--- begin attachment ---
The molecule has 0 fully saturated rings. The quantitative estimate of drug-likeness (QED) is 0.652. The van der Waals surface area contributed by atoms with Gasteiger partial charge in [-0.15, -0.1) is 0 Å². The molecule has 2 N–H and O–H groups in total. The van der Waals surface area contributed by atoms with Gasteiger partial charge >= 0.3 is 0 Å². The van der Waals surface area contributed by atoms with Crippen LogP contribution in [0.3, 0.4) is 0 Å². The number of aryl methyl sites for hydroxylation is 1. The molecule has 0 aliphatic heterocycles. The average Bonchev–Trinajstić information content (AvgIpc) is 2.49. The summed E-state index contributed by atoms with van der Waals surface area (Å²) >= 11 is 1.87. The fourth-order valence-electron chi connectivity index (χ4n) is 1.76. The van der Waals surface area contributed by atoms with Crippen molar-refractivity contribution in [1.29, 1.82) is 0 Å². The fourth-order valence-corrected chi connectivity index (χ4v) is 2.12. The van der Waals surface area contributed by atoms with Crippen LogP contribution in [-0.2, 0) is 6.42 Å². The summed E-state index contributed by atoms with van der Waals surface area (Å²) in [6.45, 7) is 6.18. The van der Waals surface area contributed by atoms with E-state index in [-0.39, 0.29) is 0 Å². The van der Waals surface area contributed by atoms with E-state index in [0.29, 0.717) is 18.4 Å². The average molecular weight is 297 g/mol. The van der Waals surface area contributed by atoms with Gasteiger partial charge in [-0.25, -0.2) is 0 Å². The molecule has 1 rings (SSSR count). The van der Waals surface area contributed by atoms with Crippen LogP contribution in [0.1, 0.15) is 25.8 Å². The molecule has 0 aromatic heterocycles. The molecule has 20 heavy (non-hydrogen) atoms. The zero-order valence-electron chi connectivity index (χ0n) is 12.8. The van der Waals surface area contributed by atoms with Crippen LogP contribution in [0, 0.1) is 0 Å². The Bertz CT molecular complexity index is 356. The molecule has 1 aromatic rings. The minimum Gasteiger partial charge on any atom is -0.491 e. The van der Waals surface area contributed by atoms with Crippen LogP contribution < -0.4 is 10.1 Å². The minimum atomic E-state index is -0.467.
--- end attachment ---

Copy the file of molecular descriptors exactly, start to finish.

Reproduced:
The molecule has 0 fully saturated rings. The quantitative estimate of drug-likeness (QED) is 0.652. The van der Waals surface area contributed by atoms with Gasteiger partial charge in [-0.15, -0.1) is 0 Å². The molecule has 2 N–H and O–H groups in total. The van der Waals surface area contributed by atoms with Gasteiger partial charge >= 0.3 is 0 Å². The van der Waals surface area contributed by atoms with Crippen LogP contribution in [0.3, 0.4) is 0 Å². The number of aryl methyl sites for hydroxylation is 1. The molecule has 0 aliphatic heterocycles. The average Bonchev–Trinajstić information content (AvgIpc) is 2.49. The summed E-state index contributed by atoms with van der Waals surface area (Å²) >= 11 is 1.87. The fourth-order valence-electron chi connectivity index (χ4n) is 1.76. The van der Waals surface area contributed by atoms with Crippen molar-refractivity contribution in [1.29, 1.82) is 0 Å². The fourth-order valence-corrected chi connectivity index (χ4v) is 2.12. The van der Waals surface area contributed by atoms with Crippen LogP contribution in [-0.2, 0) is 6.42 Å². The summed E-state index contributed by atoms with van der Waals surface area (Å²) in [6.45, 7) is 6.18. The van der Waals surface area contributed by atoms with E-state index in [-0.39, 0.29) is 0 Å². The van der Waals surface area contributed by atoms with E-state index in [0.29, 0.717) is 18.4 Å². The average molecular weight is 297 g/mol. The van der Waals surface area contributed by atoms with Gasteiger partial charge in [-0.25, -0.2) is 0 Å². The molecule has 1 rings (SSSR count). The van der Waals surface area contributed by atoms with Crippen LogP contribution in [0.1, 0.15) is 25.8 Å². The molecule has 0 aromatic heterocycles. The molecule has 20 heavy (non-hydrogen) atoms. The zero-order valence-electron chi connectivity index (χ0n) is 12.8. The van der Waals surface area contributed by atoms with Crippen LogP contribution in [0, 0.1) is 0 Å². The Bertz CT molecular complexity index is 356. The molecule has 1 aromatic rings. The minimum Gasteiger partial charge on any atom is -0.491 e. The van der Waals surface area contributed by atoms with Crippen LogP contribution < -0.4 is 10.1 Å². The minimum atomic E-state index is -0.467.